If you had gone to any street corner in Chicago or Baton Rouge or Hampton — you would have found the same young men and women without hope, without miracles, and without a sense of destiny other than life on the edge — the edge of the law, the edge of the economy, the edge of family structures and communities.

Those “quiet riots” that take place every day are born from the same place as the fires and the destruction and the police decked out in riot gear and the deaths. They happen when a sense of disconnect settles in and hope dissipates. Despair takes hold and young people all across this country look at the way the world is and believe that things are never going to get any better. You tell yourself, my school will always be second rate. You tell yourself, there will never be a good job waiting for me to excel at. You tell yourself, I will never be able to afford a place that I can be proud of and call my home. That despair quietly simmers and makes it impossible to build strong communities and neighborhoods. And then one afternoon a jury says, “Not guilty” — or a hurricane hits New Orleans — and that despair is revealed for the world to see.

Much of what we saw on our television screens 15 years ago was Los Angeles expressing a lingering, ongoing, pervasive legacy-a tragic legacy out of the tragic history this country has never fully come to terms with. This is not to excuse the violence of bashing in a man’s head or destroying someone’s store and their life’s work. That kind of violence is inexcusable and self-defeating. It does, however, describe the reality of many communities around this country.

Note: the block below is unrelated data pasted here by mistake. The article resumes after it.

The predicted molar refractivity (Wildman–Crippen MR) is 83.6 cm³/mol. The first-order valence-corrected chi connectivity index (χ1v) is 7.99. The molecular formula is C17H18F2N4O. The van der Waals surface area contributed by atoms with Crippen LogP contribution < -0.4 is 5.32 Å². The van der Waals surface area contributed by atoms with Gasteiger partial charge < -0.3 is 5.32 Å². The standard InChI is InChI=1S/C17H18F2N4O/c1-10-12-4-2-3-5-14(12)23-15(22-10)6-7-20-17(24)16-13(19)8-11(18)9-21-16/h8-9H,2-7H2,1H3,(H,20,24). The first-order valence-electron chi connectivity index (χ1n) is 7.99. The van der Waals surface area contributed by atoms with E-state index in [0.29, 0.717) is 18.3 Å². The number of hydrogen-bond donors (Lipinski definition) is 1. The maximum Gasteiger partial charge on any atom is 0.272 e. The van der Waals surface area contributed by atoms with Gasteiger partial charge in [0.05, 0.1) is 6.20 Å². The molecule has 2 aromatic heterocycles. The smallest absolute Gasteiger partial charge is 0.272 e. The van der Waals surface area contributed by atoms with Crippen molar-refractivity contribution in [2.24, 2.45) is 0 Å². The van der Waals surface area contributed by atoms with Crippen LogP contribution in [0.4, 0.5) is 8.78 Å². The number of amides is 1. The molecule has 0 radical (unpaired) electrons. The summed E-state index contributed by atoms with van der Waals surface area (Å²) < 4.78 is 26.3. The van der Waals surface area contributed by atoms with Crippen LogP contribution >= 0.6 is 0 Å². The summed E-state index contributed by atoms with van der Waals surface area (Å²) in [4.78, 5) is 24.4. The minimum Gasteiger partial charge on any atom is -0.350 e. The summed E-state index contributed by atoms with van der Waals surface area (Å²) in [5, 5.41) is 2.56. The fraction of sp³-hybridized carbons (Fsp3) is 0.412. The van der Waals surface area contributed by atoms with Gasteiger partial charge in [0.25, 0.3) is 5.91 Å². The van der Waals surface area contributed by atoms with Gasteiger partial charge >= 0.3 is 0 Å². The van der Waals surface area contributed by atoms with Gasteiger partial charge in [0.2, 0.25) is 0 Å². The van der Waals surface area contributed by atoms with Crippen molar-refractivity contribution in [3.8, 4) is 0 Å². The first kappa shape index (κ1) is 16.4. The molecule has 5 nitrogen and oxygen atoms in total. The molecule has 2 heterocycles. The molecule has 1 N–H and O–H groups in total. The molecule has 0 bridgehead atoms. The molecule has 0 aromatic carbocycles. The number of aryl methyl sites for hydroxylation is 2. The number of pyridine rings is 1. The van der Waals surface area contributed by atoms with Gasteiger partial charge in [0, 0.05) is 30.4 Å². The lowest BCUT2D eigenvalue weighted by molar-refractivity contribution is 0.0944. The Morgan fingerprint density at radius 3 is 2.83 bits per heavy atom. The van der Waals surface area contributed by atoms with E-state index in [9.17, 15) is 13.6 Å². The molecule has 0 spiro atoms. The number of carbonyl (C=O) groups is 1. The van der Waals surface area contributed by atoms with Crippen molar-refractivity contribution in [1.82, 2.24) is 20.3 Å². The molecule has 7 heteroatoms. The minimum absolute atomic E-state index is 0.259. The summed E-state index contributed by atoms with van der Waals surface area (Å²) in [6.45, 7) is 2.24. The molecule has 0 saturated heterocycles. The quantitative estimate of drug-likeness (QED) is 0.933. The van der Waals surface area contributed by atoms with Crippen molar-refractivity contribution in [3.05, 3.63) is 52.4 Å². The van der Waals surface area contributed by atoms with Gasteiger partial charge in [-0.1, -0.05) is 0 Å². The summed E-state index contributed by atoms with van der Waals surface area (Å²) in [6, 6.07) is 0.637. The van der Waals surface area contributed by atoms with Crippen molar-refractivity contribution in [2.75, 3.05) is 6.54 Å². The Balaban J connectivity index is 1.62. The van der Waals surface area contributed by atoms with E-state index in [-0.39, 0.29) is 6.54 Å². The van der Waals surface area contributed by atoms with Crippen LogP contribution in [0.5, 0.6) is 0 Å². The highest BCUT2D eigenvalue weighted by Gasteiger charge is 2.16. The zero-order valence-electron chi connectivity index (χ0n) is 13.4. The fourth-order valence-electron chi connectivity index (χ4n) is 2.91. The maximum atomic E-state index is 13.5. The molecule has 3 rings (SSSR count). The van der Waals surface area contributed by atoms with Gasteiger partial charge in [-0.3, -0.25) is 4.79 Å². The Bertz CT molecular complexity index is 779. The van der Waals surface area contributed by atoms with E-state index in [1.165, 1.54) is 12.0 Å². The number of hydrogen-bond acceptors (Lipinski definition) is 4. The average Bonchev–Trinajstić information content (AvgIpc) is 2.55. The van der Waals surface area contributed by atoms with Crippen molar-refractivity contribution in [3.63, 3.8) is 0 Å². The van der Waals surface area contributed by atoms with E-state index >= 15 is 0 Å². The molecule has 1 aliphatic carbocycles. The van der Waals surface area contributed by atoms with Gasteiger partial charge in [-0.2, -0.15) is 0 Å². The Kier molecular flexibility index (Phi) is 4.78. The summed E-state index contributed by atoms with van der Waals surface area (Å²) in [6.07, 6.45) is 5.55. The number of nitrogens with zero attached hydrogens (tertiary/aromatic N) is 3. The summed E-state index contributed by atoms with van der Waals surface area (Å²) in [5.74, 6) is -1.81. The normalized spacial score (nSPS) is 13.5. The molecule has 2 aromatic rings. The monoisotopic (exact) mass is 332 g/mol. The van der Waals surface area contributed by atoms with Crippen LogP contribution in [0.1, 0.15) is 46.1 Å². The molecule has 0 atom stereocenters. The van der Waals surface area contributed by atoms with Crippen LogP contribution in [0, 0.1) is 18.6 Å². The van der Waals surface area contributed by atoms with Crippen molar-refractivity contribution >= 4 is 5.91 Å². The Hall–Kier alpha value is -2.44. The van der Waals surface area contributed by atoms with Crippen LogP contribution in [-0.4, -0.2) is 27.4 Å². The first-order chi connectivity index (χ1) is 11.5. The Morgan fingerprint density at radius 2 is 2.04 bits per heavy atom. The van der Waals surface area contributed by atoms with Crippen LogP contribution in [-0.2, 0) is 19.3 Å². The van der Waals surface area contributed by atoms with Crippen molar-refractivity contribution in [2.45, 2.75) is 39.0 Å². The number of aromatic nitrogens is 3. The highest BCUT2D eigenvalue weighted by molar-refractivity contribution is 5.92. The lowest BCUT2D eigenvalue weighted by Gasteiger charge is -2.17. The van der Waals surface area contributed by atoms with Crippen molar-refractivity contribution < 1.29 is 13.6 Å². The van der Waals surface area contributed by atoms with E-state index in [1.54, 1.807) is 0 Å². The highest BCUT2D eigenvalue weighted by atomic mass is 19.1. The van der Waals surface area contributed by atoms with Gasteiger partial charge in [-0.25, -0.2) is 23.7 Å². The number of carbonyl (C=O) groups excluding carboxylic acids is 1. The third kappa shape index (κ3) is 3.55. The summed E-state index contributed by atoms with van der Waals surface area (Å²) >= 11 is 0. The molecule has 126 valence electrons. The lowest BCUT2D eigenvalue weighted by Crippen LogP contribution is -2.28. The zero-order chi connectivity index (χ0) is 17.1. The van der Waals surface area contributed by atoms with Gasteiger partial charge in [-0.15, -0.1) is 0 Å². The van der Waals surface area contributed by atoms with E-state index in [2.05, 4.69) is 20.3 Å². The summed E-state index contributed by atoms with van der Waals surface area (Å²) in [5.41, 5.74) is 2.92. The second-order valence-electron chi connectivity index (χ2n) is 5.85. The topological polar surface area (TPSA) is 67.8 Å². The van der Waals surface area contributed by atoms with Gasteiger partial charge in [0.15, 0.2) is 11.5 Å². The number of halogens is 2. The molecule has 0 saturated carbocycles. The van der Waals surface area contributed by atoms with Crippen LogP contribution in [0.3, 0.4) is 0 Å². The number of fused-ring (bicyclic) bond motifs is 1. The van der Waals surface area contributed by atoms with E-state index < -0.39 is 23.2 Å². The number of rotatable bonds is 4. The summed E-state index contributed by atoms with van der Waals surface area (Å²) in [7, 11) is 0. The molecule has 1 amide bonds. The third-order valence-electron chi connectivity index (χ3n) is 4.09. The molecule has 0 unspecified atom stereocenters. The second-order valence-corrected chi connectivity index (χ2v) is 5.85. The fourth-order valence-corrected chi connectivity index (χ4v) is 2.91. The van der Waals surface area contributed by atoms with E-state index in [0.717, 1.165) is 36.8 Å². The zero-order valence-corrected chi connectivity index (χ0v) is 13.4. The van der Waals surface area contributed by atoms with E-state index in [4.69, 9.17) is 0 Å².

And it made me think about our cities and communities all around this country, how not only do we still have scars from that riot and the “quiet riots” that happen every day-but how in too many places we haven’t even taken the bullet out.

Look at what happened in New Orleans and along the Gulf Coast when Katrina hit. People ask me whether I thought race was the reason the response was so slow. I said, “No. This Administration was colorblind in its incompetence.” But everyone here knows the disaster and the poverty happened long before that hurricane hit. All the hurricane did was make bare what we ignore each and every day which is that there are whole sets of communities that are impoverished, that don’t have meaningful opportunity, that don’t have hope and they are forgotten. This disaster was a powerful metaphor for what’s gone on for generations.

Of course, the federal response after Katrina was similar to the response after the riots in Los Angeles. People in Washington wake up and are surprised that there’s poverty in our midst, and that others were frustrated and angry. Then there are panels and there are hearings. There are commissions. There are reports. Aid dollars are approved but they can’t seem to get to the people. And then nothing really changes except the news coverage quiets down.